June 17, 2008
A Special Place in the Universe
By Cowen, Ron
Scientists propose tests of Copernican principle For all the hand wringing among physicists about the nature of dark energy, the invisible stuff that appears to be revving up the rate of cosmic expansion, a nagging possibility remains. Dark energy could be acosmic mirage - if humans live in a special place in the universe having a peculiar distribution of matter.
If Earth and its environs are centered in a vast, billion-light- year-long bubble, relatively free of matter, and that bubble is surrounded by a massive, dense shell of material, then gravity's tug would cause galaxies inside the void to hurtle toward the spherical concentration of mass, say theorists Robert Caldwell of Dartmouth College and Albert Stebbins of the Fermi National Accelerator Laboratory in Batavia, Ill. That process would mimic the action of dark energy - a local observer would be tricked into thinking that the universe's expansion is accelerating.
But that scenario violates the Copernican principle, a notion near and dear to the hearts of physicists and cosmologists, including Caldwell and Stebbins. Named after the 16th century astronomer Nicolaus Copernicus, who made the then heretical proposal that Earth does not have a favored, central position in the solar system, the principle states that humans are not privileged observers in the universe, but have just as good - or bad - a vantage point as any other observer in the cosmos.
"Although the Copernican principle may be widely accepted by fiat, it is imperative that such a foundational principle be proven," Caldwell and Stebbins assert in the May 16 Physical Review Letters. The researchers suggest a concrete way to check whether our neck of the cosmic woods is different from other parts of the universe. Their test relies on the cosmic microwave background radiation that bathes all parts of the universe.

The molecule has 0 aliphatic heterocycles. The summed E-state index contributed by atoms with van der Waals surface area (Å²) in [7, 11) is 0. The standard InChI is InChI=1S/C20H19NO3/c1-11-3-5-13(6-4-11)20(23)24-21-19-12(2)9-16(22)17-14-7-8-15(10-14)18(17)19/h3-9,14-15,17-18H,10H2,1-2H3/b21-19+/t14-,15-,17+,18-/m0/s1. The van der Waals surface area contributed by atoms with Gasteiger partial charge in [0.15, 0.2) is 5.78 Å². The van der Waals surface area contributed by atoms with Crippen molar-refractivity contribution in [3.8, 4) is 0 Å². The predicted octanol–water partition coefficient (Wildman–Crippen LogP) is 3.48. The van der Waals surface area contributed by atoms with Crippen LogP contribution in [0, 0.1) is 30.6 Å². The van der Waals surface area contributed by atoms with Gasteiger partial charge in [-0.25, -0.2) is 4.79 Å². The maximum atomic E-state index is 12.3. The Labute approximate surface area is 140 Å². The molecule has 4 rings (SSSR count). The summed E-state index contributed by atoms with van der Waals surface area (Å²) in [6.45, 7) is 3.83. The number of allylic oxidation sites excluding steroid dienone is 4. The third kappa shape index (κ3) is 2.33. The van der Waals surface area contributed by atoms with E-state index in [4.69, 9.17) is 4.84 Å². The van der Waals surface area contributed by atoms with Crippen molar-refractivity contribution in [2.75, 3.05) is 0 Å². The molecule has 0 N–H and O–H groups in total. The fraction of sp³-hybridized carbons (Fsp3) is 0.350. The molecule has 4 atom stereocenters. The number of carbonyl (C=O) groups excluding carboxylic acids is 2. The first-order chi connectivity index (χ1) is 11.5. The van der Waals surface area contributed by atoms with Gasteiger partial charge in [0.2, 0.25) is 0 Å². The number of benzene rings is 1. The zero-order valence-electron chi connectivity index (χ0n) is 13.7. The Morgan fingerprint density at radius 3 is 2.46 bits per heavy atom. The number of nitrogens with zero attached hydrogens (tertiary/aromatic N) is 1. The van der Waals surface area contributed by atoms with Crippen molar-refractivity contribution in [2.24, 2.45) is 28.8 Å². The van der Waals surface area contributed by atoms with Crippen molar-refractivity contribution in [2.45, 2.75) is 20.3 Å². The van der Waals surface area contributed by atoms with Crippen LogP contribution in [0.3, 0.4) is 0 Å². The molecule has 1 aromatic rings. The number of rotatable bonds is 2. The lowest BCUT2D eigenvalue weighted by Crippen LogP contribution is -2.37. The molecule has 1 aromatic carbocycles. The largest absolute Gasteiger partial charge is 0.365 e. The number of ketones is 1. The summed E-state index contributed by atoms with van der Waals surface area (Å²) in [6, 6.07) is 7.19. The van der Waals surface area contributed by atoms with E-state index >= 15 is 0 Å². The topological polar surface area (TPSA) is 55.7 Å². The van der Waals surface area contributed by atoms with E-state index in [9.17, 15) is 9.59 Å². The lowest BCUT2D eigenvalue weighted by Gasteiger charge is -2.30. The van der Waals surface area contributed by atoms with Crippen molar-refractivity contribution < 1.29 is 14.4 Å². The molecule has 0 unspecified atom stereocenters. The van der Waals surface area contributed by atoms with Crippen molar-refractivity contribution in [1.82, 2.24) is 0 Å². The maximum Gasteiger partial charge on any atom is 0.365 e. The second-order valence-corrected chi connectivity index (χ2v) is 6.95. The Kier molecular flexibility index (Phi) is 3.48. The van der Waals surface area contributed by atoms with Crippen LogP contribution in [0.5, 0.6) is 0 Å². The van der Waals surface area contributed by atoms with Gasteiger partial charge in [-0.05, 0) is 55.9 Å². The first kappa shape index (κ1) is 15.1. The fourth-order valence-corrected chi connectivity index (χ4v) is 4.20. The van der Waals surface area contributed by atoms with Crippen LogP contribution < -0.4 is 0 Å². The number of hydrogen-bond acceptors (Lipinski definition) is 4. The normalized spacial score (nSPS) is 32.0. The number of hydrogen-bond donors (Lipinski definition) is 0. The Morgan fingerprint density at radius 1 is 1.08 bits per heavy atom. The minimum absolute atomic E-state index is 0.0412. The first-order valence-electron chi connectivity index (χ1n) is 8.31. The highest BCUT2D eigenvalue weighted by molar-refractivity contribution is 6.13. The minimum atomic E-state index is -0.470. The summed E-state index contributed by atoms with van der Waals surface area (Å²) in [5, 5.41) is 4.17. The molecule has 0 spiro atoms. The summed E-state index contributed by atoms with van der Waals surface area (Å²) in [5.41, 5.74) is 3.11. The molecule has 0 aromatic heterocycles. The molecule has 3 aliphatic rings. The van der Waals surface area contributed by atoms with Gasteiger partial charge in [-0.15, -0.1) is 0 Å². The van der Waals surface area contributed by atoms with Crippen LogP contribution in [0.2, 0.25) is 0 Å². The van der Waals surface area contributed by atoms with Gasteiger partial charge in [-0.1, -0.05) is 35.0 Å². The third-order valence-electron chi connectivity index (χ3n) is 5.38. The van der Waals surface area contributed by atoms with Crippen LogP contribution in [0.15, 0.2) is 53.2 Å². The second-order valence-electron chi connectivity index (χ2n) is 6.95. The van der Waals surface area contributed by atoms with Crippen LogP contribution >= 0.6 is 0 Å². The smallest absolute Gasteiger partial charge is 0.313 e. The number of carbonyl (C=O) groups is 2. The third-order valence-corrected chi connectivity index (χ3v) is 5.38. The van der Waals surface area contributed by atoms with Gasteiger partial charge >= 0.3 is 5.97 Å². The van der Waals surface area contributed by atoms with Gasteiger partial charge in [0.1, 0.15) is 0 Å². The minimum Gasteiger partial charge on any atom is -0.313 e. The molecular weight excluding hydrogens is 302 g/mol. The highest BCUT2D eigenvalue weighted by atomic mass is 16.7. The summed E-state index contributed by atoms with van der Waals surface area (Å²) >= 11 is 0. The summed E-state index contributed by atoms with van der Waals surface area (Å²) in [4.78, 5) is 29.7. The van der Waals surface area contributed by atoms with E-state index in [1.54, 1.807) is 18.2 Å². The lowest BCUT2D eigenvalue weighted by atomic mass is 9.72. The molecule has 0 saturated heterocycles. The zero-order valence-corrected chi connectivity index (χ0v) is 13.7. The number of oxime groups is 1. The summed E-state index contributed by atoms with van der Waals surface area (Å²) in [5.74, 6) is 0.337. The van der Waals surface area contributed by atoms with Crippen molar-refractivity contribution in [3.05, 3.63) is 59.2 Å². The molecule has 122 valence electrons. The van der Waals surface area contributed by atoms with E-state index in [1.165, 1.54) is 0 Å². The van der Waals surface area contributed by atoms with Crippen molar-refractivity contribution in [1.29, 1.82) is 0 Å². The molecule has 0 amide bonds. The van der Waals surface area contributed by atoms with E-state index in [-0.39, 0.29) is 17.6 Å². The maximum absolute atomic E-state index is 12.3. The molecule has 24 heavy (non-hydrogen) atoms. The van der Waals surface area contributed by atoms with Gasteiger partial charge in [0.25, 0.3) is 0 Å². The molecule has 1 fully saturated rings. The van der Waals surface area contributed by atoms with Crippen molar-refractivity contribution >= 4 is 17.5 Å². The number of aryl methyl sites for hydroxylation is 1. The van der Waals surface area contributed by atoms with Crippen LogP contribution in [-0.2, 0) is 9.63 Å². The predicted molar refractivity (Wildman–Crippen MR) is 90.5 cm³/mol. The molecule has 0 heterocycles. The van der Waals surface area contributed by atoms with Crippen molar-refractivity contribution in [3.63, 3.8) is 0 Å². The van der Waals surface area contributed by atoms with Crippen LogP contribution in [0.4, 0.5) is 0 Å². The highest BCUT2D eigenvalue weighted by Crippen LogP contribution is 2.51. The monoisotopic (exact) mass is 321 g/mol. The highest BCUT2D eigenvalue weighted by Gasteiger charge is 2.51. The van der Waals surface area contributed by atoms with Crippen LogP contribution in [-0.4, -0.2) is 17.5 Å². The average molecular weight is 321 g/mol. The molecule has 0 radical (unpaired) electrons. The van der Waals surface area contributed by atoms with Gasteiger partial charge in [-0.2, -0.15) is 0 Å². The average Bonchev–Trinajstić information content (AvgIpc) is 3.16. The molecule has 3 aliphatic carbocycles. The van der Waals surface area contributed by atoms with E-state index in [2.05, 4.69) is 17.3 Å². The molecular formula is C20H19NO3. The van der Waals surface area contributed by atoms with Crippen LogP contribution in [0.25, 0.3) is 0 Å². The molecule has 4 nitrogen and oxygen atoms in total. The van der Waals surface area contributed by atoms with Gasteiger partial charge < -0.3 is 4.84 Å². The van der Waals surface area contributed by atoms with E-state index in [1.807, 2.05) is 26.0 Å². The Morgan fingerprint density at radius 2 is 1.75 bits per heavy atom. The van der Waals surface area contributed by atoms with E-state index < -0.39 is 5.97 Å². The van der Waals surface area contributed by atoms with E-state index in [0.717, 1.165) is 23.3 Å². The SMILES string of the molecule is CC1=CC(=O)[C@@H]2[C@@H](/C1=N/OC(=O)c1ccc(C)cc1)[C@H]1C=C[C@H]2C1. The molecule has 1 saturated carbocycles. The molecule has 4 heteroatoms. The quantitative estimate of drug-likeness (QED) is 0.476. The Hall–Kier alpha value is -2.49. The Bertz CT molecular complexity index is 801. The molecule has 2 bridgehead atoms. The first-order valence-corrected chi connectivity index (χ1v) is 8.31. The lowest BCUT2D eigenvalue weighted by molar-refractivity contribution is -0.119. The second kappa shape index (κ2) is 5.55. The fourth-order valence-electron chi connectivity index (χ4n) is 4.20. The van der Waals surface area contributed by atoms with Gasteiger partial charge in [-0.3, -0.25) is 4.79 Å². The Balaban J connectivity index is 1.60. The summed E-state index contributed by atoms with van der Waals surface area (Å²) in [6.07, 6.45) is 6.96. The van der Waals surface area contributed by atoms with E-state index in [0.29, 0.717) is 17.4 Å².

If Earthlings were at the center of a bubble, the spectrum of microwave background radiation that came directly to Earth - without reflection - would trace a blackbody radiation curve. A blackbody emits all light that falls on it, and its spectrum depends only on its temperature (2.7 kelvins for the microwave background).
But another observer, not centered in the bubble, would see an asymmetric universe, with a matter-free region - the bubble -off to one side. This lopsided distribution of matter would leave its imprint on the microwave background. The photons would have various energies, depending on whether they originated in a high- or low- density region, and the resulting spectrum would no longer look like a blackbody's.
Two observers, two separate views of the universe, and never the twain shall meet. Except that the two views are not separate, Caldwell and Stebbins calculate. Electrons floating through the universe act like tiny mirrors, reflecting some of the microwave photons seen by other observers back toward Earth. If humans live in a special place, the microwave background will contain tiny deviations from a perfect blackbody spectrum.
Those deviations would be too small to show up in the most precise measurements of the microwave background recorded so far. But a proposed satellite, the Absolute Spectrum Polarimeter, could easily detect such deviations, says Alan Kogut of NASA's Goddard Space Flight Center in Greenbelt, Md. The mission could be launched next decade.
In the same issue of Physical Review Letters, Jean-Philippe Uzan of Pierre and Marie Curie University in Paris, along with Chris Clarkson and George Ellis of the University of Cape Town in South Africa, suggest a different way to test the Copernican principle.
As dark energy speeds up cosmic acceleration, the recession velocities of galaxies would change, as indicated by a shift in wavelength of their light to redder wavelengths, the scientists note. By measuring both redshifts and distances to remote galaxies over a 10-year span, astronomers should be able to tell whether we live in a Copernican universe.
Copyright Science Service, Incorporated Jun 7, 2008
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